I still clearly remember an argument that Sara and I had early in our marriage. She had been having a rough day and during a ride in the car, she decided to emotionally vent her frustrations. Based on what I was hearing, I quickly came to several conclusions and had several solutions to help her with her problems. As soon as she finished talking, I eagerly offered her several of my ideas that would surely make her day. I was new at this, but I felt like I was shining in my role as a husband. A few moments passed and the look of Sara’s face didn’t reflect the feelings I assumed my helpful advice would solicit.

“What?” I asked.

Obviously frustrated, Sara replied, “I didn’t ask you to solve my problems.”

“I don’t understand,” I replied.

“I just want you to listen to me,” she stated.

This was a very important lesson learned more than 15 years ago, a lesson that has helped me in situation beyond just my marriage. I learned to begin asking, “Are you telling me this to help you fix something or just for me to listen.” It’s one of the best questions I’ve ever learned to ask.

Sometimes people just want to be heard and if they feel heard, they’ll give you their trust.

I know that a trait most Children’s Pastors have is this desire to fix what is broken. We arrive on the scene and fix things. We put out fires. We look for ways to improve. Although our heart means well and our desires are in the right place, some people experience us completely differently. They see our ideas and changes as harmful and unsolicited. Parents LOVE the experience their kids are having and the last thing they want is a change to what they know. Volunteers have a rhythm or maybe even helped to establish the current procedures. A change means more work for them or even making them feel devalued. When met with resistance from parents and volunteers, we get frustrated. We think, “don’t the understand that I’m just trying to make things better? Why are they making such a big deal about this?”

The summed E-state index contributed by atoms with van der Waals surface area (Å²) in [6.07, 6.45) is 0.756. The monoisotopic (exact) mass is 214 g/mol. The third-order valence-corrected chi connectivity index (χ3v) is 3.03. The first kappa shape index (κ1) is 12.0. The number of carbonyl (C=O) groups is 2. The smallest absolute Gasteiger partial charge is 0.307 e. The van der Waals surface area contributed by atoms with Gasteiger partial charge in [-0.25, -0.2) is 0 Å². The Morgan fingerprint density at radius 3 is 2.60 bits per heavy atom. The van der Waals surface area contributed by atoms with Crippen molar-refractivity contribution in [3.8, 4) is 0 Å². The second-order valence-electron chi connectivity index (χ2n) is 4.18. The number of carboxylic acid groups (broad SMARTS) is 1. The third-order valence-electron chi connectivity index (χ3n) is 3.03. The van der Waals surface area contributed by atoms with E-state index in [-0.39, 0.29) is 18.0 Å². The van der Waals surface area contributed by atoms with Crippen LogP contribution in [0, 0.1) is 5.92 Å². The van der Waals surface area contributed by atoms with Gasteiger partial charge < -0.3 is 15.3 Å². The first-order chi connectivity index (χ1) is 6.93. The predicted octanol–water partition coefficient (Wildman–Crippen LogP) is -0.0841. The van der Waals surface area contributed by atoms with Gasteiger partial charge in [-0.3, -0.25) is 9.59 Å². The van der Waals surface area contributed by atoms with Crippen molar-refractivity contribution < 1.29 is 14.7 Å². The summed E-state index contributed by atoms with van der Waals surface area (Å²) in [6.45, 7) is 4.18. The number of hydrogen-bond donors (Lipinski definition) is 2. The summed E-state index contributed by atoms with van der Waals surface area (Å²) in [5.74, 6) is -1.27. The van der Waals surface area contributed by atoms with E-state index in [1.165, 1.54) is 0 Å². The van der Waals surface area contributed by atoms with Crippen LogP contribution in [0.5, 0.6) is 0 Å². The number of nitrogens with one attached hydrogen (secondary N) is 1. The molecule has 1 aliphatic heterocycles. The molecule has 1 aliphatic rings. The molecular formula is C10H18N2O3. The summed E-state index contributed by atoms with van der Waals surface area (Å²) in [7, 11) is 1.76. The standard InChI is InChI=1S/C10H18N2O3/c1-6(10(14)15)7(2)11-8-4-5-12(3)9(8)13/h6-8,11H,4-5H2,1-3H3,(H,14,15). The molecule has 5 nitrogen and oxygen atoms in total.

90 percent of the time, the change is really needed and the best thing a leader can do is often forgotten or neglected. Sometimes the leader simple needs to stop, pull a leader/parent aside and stop talking – and simply listen.

Just listen.

If we give them the space to talk, they’ll unpack their fears, their concerns and their ideas.

Their premise might be entirely wrong.

Their perspective might be flawed.

Their understanding of the bigger picture might be lacking.

But that doesn’t matter right now. The best thing you can do in this moment is listen to what they have to say. When they feel heard, they’re far more likely to trust you. You don’t even have to do what they say.

Sometimes we just want to feel like someone considered our opinions.

Recently I met with a handful of volunteers who had significant concerns about a coming change (a needed change). We gathered these volunteers, unpacked the situation (bigger picture) and proposed what needed to be done. Then we asked for their thoughts. Honestly, the decision had already been made, we just wanted these volunteers to have an opportunity to speak into the needed change.

Two things happened as a result.

  • The volunteers made some amazing suggestions that we will incorporate into the change. We needed their perspective.
  • We earned trust with this team. There was a feeling from the staff that we would lose some of our volunteers over the proposed change. I’m convinced that every one of these volunteers is in it for the long-haul. Several volunteers came to me at the end of the meeting and said the same thing.

“Thank you for listening. This is the first time I can remember someone from your level in the church actually coming to us and listening to our concerns. You don’t know what that means.”

Just listen. It goes a long way!